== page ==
I’ve talked about my life with lymphoma and I’ve published a crochet pattern to make your own lymph node but what the heck is lymphoma and what does a lymph node do?
First, let’s take a look at lymph nodes.
Your lymph nodes are found all over your body, in fact there are over 600! There are two on either side of your neck just under your jaw. When you’re sick, oftentimes your doctor will touch them to feel if they’re swollen. You also have some under your arm pits, over your heart (where my tumor is located), in your groin and behind your knees. Basically, they’re everywhere!
The nodes themselves are covered by a fibrous capsule and inside there are thin follicles which house your white blood cells. When you’re sick, your white blood cells bind to viruses, germs and foreign bodies and attack them. Lymphocytes (the blue French knots) are a type of white blood cell that patrol your body in fluid called lymph. The afferent vessels bring lymph into the node. When the lymph nodes are ‘activated’ those lymphocytes exit the node through the efferent vessel and circulate around.
What is lymphoma?
There are two primary types of lymphocytes, B cells and T cells. Lymphoma is starts with a change to your lymphocytes (either one) where they start to reproduce uncontrollably but don’t exit through the efferent vessels. My B cells were the ones rapidly dividing and stuck in those follicles mentioned above. Much like an overfilled balloon, my mediastinal node (the one right above your heart and lungs) kept expanding and pressing against my heart and lungs. That left me with shortness of breath and I had some “B” symptoms like night sweats, a deep and dry cough, tiredness/dizziness and frequent nose bleeds.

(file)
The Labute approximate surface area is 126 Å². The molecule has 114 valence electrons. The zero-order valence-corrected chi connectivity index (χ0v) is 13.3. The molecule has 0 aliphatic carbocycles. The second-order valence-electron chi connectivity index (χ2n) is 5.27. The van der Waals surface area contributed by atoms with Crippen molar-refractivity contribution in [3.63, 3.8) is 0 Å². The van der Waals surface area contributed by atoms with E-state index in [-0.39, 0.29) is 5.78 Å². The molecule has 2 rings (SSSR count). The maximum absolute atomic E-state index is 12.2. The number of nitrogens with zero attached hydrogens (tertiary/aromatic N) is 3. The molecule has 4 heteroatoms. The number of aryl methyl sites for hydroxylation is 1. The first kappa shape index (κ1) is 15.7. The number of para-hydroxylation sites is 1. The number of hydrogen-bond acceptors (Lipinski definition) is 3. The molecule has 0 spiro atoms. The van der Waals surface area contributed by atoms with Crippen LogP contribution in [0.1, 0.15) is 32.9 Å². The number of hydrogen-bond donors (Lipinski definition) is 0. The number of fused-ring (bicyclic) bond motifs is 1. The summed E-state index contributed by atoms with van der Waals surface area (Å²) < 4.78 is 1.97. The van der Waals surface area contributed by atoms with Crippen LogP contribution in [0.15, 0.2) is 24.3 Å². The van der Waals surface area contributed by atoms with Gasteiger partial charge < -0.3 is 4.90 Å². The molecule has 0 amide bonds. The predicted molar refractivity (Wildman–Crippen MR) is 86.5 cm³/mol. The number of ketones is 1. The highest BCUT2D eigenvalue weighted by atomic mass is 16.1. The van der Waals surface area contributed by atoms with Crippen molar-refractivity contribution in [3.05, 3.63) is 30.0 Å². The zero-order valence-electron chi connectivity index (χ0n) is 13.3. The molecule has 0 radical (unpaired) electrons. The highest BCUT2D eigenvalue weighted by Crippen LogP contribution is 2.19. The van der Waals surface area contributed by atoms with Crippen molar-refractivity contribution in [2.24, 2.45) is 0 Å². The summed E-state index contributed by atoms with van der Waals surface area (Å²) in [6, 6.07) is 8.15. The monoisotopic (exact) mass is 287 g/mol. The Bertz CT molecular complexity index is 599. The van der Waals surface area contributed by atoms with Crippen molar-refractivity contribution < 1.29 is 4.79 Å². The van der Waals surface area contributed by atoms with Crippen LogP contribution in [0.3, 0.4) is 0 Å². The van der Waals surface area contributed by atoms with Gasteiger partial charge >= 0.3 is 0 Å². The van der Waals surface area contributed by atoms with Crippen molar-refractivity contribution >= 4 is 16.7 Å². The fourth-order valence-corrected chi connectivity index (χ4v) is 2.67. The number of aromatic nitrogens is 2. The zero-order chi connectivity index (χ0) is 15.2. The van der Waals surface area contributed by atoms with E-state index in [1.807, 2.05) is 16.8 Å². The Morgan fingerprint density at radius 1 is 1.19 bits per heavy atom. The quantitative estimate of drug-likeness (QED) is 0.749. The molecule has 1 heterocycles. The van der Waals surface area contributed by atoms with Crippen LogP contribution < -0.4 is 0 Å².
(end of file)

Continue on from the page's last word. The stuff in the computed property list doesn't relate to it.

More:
After my emergency surgery and recovery, my oncologist Dr Anthony Mato, did a bone marrow biopsy. That involves a large needle to extract your bone marrow, the spongy tissue inside your bones that produces red blood cells. After an examination under a microscope and mapping of my genes, he was able to determine that there was neither cancerous activity in my bone marrow nor did I have any genetic reason for lymphoma. That and the images from a PET scan showed that all activity was above my diaphragm and isolated in two spots. I was at Stage 2 with B symptoms.
After staging, I was given a pretty good prognosis and we agreed that an aggressive chemo regime (Hyper CVAD) was my best bet at survival without possibly needing radiation or a stem cell transplant. Two years later, I haven’t needed any further treatment!
So what can you do for me right now? You can purchase a copy of my crocheted lymph node pattern and help me raise funds for Stupid Cancer. You can also donate blood and/or get placed on the stem cell transplant list via the Red Cross in the US. And for further information you can check out this free PDF about Hodgkin’s and Non-Hodgkin’s lymphoma published by the Leukemia and Lymphoma Society.